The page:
The last time we checked on #CalExit, the California secession movement, supporters of the #CalExit ballot measure officially ended their efforts.

However, a second #CalExit proposal is moving forward as the state attorney general’s office released an official title and summary for the initiative (“California Autonomy From Federal Government” initiative) and is permitting backers to gather signatures.

The proposal, scaled back from an initially more aggressive version, would direct California’s governor to negotiate more autonomy from the federal government, including potentially putting forward a ballot measure to declare independence.

The initiative wouldn’t necessarily result in California exiting the country, but could allow the state to be a “fully functioning sovereign and autonomous nation” within the U.S.

Backers of the plan, known informally as “Calexit” have 180 days to collect nearly 600,000 valid signatures for the initiative to go on the 2018 ballot.

Even if the backers gather the required number of signatures, the chance of success is microscopically small.

…Following Trump’s election victory, it appeared that support for Calexit was increasing, with a January poll from Reuters showing 32 percent of Californians would back a break from the U.S.

However, secession is ultimately unlikely, given that the majority of Americans do not support the proposal and that a Calexit would also face major legal hurdles regardless of public opinion.

Backers have until Jan. 22, 2018, to gather signatures.

“We feel like this current initiative is more feasible and will hold up more to scrutiny and legal challenges,” said Steve Gonzales, a member of the group California Freedom Coalition.

And while supporters point out that California has the “fifth largest economy” in the world as justification for the move, there are several factors that have not been fully addressed. A few of the items showing the #CalExit math doesn’t add up:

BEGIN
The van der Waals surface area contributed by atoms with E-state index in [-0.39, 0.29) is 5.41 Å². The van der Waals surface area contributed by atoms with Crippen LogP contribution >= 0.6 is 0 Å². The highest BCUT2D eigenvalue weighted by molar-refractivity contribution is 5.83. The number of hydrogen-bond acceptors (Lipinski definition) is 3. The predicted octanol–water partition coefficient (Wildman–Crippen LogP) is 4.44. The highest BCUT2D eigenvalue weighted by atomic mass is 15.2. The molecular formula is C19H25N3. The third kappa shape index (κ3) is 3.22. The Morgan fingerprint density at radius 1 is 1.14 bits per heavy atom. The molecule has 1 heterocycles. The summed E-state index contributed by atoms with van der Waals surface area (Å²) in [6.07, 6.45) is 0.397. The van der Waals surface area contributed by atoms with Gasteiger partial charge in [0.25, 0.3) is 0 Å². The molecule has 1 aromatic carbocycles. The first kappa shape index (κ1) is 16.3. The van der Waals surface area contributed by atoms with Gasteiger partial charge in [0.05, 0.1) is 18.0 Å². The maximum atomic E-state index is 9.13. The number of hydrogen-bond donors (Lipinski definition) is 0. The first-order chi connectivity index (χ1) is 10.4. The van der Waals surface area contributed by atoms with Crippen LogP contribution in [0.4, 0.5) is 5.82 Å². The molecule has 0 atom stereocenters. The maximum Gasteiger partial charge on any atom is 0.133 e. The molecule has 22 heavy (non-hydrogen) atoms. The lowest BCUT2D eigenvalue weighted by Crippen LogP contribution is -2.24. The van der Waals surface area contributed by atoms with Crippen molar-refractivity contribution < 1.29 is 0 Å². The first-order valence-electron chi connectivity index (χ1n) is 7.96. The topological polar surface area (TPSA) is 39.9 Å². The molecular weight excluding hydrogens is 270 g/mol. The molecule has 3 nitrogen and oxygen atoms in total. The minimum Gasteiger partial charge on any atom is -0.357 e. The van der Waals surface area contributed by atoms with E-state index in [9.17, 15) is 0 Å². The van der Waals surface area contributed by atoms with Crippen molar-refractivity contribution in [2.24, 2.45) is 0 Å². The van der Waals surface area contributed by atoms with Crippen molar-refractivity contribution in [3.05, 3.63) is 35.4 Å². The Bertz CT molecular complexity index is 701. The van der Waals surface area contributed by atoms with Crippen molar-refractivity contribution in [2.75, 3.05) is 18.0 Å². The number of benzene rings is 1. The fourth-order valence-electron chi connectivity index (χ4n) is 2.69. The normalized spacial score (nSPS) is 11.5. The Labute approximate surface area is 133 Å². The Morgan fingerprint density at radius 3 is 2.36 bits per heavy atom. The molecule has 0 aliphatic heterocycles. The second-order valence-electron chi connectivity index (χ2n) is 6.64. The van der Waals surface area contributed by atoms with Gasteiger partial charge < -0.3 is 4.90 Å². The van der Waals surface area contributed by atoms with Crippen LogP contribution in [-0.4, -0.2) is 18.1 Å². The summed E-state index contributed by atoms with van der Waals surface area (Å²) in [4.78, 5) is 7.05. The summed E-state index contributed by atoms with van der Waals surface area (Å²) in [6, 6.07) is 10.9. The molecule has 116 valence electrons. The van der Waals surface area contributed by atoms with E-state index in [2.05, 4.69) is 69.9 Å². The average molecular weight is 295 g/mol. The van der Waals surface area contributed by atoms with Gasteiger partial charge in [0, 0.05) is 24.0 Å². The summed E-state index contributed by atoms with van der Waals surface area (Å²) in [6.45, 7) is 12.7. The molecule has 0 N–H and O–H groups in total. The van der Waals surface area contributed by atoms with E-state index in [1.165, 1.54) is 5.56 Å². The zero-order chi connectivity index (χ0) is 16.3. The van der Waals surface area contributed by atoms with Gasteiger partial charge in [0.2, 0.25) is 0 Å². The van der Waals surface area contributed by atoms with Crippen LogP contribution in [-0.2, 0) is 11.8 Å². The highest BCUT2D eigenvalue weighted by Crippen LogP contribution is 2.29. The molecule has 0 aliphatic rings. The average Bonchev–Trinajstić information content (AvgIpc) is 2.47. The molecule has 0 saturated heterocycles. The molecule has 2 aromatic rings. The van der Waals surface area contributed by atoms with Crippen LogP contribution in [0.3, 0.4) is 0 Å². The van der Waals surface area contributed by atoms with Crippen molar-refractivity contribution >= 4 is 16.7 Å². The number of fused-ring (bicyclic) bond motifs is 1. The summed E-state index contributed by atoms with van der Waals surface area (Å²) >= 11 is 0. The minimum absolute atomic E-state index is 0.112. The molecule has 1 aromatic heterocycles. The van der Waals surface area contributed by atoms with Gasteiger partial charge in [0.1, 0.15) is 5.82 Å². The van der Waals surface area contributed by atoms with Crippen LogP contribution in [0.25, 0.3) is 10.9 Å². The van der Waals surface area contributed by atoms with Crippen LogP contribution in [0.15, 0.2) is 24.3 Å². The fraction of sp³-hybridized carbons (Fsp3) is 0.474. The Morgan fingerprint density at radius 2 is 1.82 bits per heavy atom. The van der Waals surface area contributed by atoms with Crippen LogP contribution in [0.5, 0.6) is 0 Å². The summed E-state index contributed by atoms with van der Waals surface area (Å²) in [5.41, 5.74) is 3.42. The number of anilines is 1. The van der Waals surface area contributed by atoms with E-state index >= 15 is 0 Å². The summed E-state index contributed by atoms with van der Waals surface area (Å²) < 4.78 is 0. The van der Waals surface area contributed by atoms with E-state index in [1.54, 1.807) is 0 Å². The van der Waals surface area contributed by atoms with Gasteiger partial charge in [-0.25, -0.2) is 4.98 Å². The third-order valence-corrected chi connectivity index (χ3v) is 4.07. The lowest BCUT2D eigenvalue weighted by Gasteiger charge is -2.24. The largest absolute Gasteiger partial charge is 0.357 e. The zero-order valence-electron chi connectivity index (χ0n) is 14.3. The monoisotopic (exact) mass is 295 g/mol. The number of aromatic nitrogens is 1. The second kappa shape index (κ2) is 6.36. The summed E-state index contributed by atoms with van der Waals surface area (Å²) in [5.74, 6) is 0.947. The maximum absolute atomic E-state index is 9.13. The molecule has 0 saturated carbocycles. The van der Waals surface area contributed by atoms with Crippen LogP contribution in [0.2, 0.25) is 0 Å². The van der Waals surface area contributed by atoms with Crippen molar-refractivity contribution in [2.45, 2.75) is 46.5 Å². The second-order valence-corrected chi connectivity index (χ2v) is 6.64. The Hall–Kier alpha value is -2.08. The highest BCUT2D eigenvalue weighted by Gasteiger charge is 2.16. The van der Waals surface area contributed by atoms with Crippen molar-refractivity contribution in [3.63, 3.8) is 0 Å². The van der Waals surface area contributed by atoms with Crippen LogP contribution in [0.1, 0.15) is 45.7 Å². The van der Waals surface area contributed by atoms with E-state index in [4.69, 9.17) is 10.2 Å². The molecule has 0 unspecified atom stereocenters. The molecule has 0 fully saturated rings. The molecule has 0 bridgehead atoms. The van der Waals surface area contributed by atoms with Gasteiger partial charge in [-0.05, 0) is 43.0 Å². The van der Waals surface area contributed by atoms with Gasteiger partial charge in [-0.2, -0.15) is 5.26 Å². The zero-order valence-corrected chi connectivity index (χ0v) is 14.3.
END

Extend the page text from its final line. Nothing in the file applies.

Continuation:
1) The cost of defense of the newly independent entity is ignored by backers.
2) The proponents have not addressed the fact that the federal government owns over 45% of the state, and the national government will want compensation for these lands
3) Funding for Social Security, Medicare, and other benefits that are now handled by the federal government would either have to picked-up by the state or dropped entirely, and there is no indication of which approach would be taken.
4) Why should the federal government allow the new “sovereign state” to use the dollar as currency? How would the autonomous California actually do business?
5) With 55 electoral votes, the Democratic Party politicians and leaders are unlikely to allow California to leave.

Still, in the highly unlikely event #CalExit occurs, the United States could still keep the 50 stars on the flag by welcoming the State of Jefferson.

A group of California residents are fed up with unfair representation within the state’s government, which they say has led to excessive regulations and over taxation throughout northern counties. The group, a grassroots effort known as the State of Jefferson, hope to create a new state from Northern California to combat these issues, and local advocates hope that Stanislaus County will join the cause.

“The ability for the voices of Northern California to be heard is virtually impossible, and part of the problem is that you have one Assembly member covering multiple different counties,” said Allan Romander, media coordinator for the State of Jefferson movement in Stanislaus County. “Because you have different attitudes and different political interests in those counties, with some countermanding each other, it’s very difficult for an Assembly member to appropriately address or represent those folks when he or she is in Sacramento.”

I suspect the Jeffersonians would be quite happy with this arrangement.